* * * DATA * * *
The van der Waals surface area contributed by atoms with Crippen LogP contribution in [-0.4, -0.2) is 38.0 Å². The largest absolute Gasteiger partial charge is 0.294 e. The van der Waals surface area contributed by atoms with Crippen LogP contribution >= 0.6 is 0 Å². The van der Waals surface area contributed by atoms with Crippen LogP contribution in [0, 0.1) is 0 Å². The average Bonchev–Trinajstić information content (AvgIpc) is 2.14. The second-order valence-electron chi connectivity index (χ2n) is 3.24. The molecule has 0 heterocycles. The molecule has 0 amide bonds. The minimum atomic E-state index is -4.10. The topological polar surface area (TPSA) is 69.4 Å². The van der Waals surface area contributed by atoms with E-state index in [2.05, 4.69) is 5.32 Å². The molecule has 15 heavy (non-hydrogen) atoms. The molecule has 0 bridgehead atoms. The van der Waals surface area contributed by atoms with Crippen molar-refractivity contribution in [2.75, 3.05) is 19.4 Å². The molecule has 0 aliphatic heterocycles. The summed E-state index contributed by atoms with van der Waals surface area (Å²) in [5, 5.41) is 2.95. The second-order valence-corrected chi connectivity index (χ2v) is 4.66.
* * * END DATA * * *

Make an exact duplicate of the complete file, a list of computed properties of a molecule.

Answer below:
The van der Waals surface area contributed by atoms with Crippen LogP contribution in [-0.4, -0.2) is 38.0 Å². The largest absolute Gasteiger partial charge is 0.294 e. The van der Waals surface area contributed by atoms with Crippen LogP contribution >= 0.6 is 0 Å². The van der Waals surface area contributed by atoms with Crippen LogP contribution in [0, 0.1) is 0 Å². The average Bonchev–Trinajstić information content (AvgIpc) is 2.14. The second-order valence-electron chi connectivity index (χ2n) is 3.24. The molecule has 0 heterocycles. The molecule has 0 amide bonds. The minimum atomic E-state index is -4.10. The topological polar surface area (TPSA) is 69.4 Å². The van der Waals surface area contributed by atoms with E-state index in [2.05, 4.69) is 5.32 Å². The molecule has 15 heavy (non-hydrogen) atoms. The molecule has 0 bridgehead atoms. The van der Waals surface area contributed by atoms with Crippen molar-refractivity contribution in [2.75, 3.05) is 19.4 Å². The molecule has 0 aliphatic heterocycles. The summed E-state index contributed by atoms with van der Waals surface area (Å²) in [5, 5.41) is 2.95. The second-order valence-corrected chi connectivity index (χ2v) is 4.66.